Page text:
- Booker has used tales about the tough-talking T-Bone to counter critics’ claims that he’s out of touch with the plight of the poor in New Jersey
- Rutgers University history professor Clement Price, who calls himself a friend and mentor to Booker, says Booker admitted to him that he invented T-Bone
- When a number of media outlets began questioning the character’s authenticity several years ago, Booker assured that T-Bone was ‘1,000 percent real’ but eventually stopped mentioning him in stump speeches
- Booker has claimed that T-Bone once threatened to kill him
PUBLISHED: 12:43 EST, 29 August 2013 | UPDATED: 16:49 EST, 29 August 2013
Booker has used tales about the tough-talking T-Bone – whom he claims once threatened his life – to counter critics’ claims that he’s out of touch with the plight of the poor in New Jersey.
‘I’ve been up and down the streets [of Newark] and nobody’s ever heard of this T-Bone,’ Walter Farrell, a professor of social work at the University of North Carolina, told National Review’s Eliana Johnson.
Newark Mayor Cory Booker has been peppering his speeches for many years with stories about a fictional drug dealer named ‘T-Bone’ to boost his public appeal
Booker, who’s campaigning for a seat in the U.S. Senate, hasn’t publicly admitted that T-Bone is a fictional character. When a number of media outlets began questioning the character’s authenticity several years ago, Booker assured that T-Bone was ‘1,000 percent real’ but eventually stopped mentioning him in stump speeches.
Rutgers University history professor Clement Price, who calls himself a friend and mentor to Booker, says the mayor stopped talking about T-Bone after a conversation they had in 2008.
Price told National Review that he confronted Booker about the storied drug dealer and that Booker admitted T-Bonewas a ‘composite’ of people he had met while living in Newark.
‘There was no pushback. He agreed that was a mistake,’ the professor said.
Prior to Booker’s unofficial moratorium on T-Bone stories, the drug dealer was fixture in his stump speeches. The stories painted the picture of a troubled black man who grew up on the streets of Newark and whom Booker had been compelled to befriend.
‘I still remember my first month on the street,’ he told Stanford’s alumni magazinein 2001 about the few weeks that he spent living in a housing project to draw attention to the plight of the people there.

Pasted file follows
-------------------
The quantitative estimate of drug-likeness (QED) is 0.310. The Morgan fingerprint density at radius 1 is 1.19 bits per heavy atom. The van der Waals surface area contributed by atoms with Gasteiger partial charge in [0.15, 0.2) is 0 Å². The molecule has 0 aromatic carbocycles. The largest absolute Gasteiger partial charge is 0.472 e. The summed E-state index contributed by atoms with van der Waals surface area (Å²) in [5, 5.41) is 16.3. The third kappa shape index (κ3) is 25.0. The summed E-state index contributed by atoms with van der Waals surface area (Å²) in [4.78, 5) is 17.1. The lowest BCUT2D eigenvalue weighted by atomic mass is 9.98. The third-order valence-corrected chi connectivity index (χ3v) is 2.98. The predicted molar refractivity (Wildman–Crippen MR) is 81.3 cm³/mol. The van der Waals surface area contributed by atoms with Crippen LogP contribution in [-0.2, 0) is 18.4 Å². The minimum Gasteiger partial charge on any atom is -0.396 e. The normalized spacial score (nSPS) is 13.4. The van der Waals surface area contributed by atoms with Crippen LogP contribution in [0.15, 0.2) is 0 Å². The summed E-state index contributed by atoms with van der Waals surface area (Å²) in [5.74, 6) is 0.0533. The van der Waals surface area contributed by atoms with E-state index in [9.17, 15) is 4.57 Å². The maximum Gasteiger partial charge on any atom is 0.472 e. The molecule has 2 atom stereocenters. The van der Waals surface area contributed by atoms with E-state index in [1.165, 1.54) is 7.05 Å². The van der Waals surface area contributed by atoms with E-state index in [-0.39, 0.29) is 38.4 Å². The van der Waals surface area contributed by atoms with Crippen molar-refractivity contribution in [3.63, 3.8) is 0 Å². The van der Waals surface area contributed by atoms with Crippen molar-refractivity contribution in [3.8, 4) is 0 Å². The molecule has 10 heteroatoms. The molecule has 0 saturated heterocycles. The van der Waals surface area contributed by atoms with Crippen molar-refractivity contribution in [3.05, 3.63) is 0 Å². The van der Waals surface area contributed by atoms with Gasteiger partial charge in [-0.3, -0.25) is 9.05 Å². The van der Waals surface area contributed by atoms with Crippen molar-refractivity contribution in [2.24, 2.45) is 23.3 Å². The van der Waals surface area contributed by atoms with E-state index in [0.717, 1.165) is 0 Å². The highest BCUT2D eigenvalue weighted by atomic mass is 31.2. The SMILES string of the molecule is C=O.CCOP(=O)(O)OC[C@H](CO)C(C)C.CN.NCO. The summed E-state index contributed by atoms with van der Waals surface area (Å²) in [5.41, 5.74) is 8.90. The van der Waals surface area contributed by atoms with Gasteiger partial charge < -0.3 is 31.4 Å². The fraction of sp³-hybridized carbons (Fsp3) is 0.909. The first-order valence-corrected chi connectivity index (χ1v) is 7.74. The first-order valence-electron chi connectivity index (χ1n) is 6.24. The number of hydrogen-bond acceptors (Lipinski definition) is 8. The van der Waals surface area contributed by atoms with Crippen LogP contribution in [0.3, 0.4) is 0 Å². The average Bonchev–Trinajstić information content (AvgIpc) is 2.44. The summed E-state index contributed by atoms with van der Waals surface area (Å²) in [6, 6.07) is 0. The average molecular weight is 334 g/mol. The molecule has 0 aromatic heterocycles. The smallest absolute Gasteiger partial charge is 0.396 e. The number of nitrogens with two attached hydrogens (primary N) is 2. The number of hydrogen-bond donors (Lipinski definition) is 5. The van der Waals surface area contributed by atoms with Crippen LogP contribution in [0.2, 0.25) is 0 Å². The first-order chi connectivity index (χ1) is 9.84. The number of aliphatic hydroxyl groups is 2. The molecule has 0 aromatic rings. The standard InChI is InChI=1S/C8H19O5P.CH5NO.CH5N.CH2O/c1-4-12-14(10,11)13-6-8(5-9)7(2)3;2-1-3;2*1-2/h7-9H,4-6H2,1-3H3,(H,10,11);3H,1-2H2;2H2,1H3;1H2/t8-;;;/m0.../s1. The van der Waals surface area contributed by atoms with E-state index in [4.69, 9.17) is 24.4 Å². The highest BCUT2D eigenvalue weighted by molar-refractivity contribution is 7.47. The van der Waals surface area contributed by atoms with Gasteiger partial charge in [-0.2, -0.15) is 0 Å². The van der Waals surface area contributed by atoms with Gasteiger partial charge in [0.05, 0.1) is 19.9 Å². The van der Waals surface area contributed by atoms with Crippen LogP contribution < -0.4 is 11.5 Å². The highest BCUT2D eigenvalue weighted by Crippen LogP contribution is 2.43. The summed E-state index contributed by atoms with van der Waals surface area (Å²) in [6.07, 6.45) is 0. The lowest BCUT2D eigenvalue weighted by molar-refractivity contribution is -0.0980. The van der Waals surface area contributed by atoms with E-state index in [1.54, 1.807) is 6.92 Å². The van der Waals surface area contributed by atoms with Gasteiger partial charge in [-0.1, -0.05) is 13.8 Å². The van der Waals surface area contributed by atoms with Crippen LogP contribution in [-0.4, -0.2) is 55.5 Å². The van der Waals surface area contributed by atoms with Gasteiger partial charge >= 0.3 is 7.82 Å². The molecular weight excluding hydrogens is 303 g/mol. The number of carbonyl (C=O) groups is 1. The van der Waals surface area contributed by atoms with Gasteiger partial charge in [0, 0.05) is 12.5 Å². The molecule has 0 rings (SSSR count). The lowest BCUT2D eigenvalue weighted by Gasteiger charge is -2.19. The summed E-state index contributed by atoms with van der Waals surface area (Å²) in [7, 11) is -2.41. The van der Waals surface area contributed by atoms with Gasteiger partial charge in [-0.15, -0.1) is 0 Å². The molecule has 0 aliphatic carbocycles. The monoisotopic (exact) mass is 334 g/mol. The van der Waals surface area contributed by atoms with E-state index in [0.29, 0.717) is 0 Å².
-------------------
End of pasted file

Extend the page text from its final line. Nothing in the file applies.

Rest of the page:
‘I walked up to this charismatic black guy my age called T-Bone, who was one of the drug lords,’ Booker recalled. ‘I just said, “Yo, man, wha’s up.” And he leaped in front of me, looked me right in the eye and said, ‘Who the blank do you think you are? If you ever so much as look at me again, I’m going to put a cap in your ass.”‘
Booker, left, speaks with Sean Cleary, 24, of Hillsdale, N.J. on Wednesday, Aug. 14, 2013 at the Hoboken PATH Station in Hoboken, N.J.
Six years later, he told a group at Yale Law School about watching T-Bone ‘operate this street-level drug trade.’
He said T-Bone once asked him to go for a ride with him and during the drive, he found himself ‘trying to counsel this guy to turn himself in.’
‘He looks at me hard and begins to tell me about his life story. And some of what shocked me and silenced me is that he told me the exact same life story, up until the age of 12 or 13, as my father. Exactly the same.
‘Both of them were born in extreme poverty, both of them were born to a single mother who could not take care of them. Both of them were taken in by their grandmothers, but they were both too rambunctious for their grandmothers to handle, and by the age of 10 they were turned out onto the streets.’
In telling his story, T-Bone grew emotional and burst into tears ‘sobbing into [Booker’s] dashboard,’ the mayor explained.
For now, T-Bone remains a bit of a mystery. Booker spokesman Kevin Griffis cryptically told National Review when asked about the issue: ‘I think your questions have been answered a long time ago.’
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